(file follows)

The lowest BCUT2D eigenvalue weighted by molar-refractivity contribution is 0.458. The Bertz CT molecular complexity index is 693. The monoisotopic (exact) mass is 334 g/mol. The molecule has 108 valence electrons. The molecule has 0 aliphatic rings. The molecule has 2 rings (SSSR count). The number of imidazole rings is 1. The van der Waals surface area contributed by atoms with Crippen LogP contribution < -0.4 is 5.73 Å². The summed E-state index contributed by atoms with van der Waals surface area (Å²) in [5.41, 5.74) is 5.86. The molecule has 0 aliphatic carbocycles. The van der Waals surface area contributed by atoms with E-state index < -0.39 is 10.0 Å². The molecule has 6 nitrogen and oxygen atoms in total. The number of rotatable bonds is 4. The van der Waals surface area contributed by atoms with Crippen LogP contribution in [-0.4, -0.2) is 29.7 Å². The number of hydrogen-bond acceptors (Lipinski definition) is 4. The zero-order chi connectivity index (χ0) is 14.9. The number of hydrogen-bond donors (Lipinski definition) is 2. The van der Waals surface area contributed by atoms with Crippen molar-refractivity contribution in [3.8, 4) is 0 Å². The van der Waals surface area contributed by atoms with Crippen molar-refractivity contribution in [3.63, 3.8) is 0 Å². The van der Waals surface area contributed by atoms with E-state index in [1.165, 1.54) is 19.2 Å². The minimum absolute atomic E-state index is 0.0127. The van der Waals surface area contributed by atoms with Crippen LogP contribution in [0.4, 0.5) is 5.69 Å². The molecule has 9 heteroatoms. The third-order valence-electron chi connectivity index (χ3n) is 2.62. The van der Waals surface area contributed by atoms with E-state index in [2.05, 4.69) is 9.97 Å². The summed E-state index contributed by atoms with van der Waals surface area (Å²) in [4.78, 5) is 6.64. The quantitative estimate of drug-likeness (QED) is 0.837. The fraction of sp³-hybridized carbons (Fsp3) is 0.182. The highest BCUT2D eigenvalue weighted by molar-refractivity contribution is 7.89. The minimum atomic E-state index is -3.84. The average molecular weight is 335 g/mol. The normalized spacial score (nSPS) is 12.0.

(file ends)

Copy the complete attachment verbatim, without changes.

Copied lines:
The lowest BCUT2D eigenvalue weighted by molar-refractivity contribution is 0.458. The Bertz CT molecular complexity index is 693. The monoisotopic (exact) mass is 334 g/mol. The molecule has 108 valence electrons. The molecule has 0 aliphatic rings. The molecule has 2 rings (SSSR count). The number of imidazole rings is 1. The van der Waals surface area contributed by atoms with Crippen LogP contribution < -0.4 is 5.73 Å². The summed E-state index contributed by atoms with van der Waals surface area (Å²) in [5.41, 5.74) is 5.86. The molecule has 0 aliphatic carbocycles. The van der Waals surface area contributed by atoms with E-state index < -0.39 is 10.0 Å². The molecule has 6 nitrogen and oxygen atoms in total. The number of rotatable bonds is 4. The van der Waals surface area contributed by atoms with Crippen LogP contribution in [-0.4, -0.2) is 29.7 Å². The number of hydrogen-bond acceptors (Lipinski definition) is 4. The zero-order chi connectivity index (χ0) is 14.9. The number of hydrogen-bond donors (Lipinski definition) is 2. The van der Waals surface area contributed by atoms with Crippen molar-refractivity contribution in [3.8, 4) is 0 Å². The van der Waals surface area contributed by atoms with Crippen molar-refractivity contribution in [3.63, 3.8) is 0 Å². The van der Waals surface area contributed by atoms with E-state index in [1.165, 1.54) is 19.2 Å². The minimum absolute atomic E-state index is 0.0127. The van der Waals surface area contributed by atoms with Crippen LogP contribution in [0.4, 0.5) is 5.69 Å². The molecule has 9 heteroatoms. The third-order valence-electron chi connectivity index (χ3n) is 2.62. The van der Waals surface area contributed by atoms with E-state index in [2.05, 4.69) is 9.97 Å². The summed E-state index contributed by atoms with van der Waals surface area (Å²) in [4.78, 5) is 6.64. The quantitative estimate of drug-likeness (QED) is 0.837. The fraction of sp³-hybridized carbons (Fsp3) is 0.182. The highest BCUT2D eigenvalue weighted by molar-refractivity contribution is 7.89. The minimum atomic E-state index is -3.84. The average molecular weight is 335 g/mol. The normalized spacial score (nSPS) is 12.0.